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Cost of living crisis? Europe's consumers keep spending

By Richa Naidu and Susan Mathew

LONDON, July 27 (Reuters) - Europe's largest consumer-focused firms are seeing no shortage of demand despite a cost-of-living crisis, prompting several to upgrade sales forecasts for the current year.

Britain's Reckitt Benckiser (RBGPF), maker of Dettol and Lysol cleaning products, on Wednesday raised its full-year revenue forecast after steep price hikes helped it beat second-quarter sales expectations. o

France's Danone also lifted its annual revenue growth forecast after second-quarter like-for-like sales beat analysts' estimates on strong demand for baby food and bottled water.

Like rival Unilever (UL), Reckitt and Danone have mainly relied on price rises to drive revenue. The biggest question for investors is how long that will continue.

"What we've seen is that the consumer has accepted these price increases but inflation is not pulling back," said Ashish Sinha, portfolio manager at Unilever (UL) and Reckitt shareholder Gabelli. "So as inflation increases, that raises questions on demand elasticity."

Shops and supermarkets in Britain increased prices by 4.4% in the 12 months to July, the largest rise since these records began in 2005, reflecting a jump in food and transport costs, the British Retail Consortium said on Wednesday.

Even McDonalds, which offers some of the cheapest meals on the high street, said Wednesday that it would raise the price of a cheeseburger by 20 pence to 1.19 pounds ($1.44) - the first increase for 14 years.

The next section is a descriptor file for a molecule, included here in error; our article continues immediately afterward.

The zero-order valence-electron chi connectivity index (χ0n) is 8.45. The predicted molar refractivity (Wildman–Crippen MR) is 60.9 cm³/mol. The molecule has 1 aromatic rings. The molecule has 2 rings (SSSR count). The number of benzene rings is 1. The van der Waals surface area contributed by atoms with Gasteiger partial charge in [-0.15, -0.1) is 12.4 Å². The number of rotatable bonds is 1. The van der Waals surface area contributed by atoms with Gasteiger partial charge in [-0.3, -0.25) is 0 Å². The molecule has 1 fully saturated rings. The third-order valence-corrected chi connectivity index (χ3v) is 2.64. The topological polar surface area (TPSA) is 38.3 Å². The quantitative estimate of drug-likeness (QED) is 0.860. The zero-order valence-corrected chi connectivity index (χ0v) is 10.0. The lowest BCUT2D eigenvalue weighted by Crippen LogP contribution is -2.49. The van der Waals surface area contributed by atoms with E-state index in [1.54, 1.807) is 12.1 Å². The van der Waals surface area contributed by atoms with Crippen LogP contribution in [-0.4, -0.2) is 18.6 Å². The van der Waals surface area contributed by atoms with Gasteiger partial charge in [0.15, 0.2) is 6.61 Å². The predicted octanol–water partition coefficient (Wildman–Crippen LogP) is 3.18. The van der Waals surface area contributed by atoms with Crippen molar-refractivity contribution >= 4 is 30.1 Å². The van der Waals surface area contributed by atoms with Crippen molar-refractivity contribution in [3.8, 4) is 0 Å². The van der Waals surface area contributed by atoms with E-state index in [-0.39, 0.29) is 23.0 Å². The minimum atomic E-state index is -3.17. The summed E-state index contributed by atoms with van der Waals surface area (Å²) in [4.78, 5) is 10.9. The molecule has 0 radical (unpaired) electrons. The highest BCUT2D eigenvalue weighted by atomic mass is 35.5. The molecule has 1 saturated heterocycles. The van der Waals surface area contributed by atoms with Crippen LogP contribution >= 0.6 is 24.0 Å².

LUXURY GOODS IN VOGUE

Middle- and high-income households were able to build up substantial savings during the pandemic as restrictions made everything from foreign holidays to eating out more difficult. While some of these savings have since been eroded by inflation, they still have more flexibility to buy premium items.

In contrast, low-income households have been hit proportionately worse by inflation that richer ones because more of their income is spent on essential items ranging from food to fuel and accommodation.

The increased affluence has resulted in booming demand for luxury items such as sports cars and designer handbags.

LVMH, the world's biggest luxury goods firm, on Monday reported better than expected second-quarter sales, with robust U.S. growth and a recovery in Europe offsetting declining revenue in Asia.

"We're growing double digit with most of our brands so we cannot complain about European customers. On top of that we've got significant tourist activities in Europe," said LVMH financial chief Jean Jacques Guiony.

American tourists vacationing in London have been spending more because of the strong dollar.

For now, the increased prosperity of affluent consumers is offsetting the hit to revenues from lower earners spending less.

Automaker Mercedes, healthcare firm GSK, chocolatier Lindt, and sportswear maker Puma also upgraded sales forecasts this week.

"It's one of those moments where investors are looking at these results in Europe and thinking ... business has been resilient," said Danni Hewson, financial analyst at AJ Bell.

($1 = 0.8293 pounds) (Reporting by Richa Naidu and Susan Mathew; Writing by Matt Scuffham; Editing by Kirsten Donovan)

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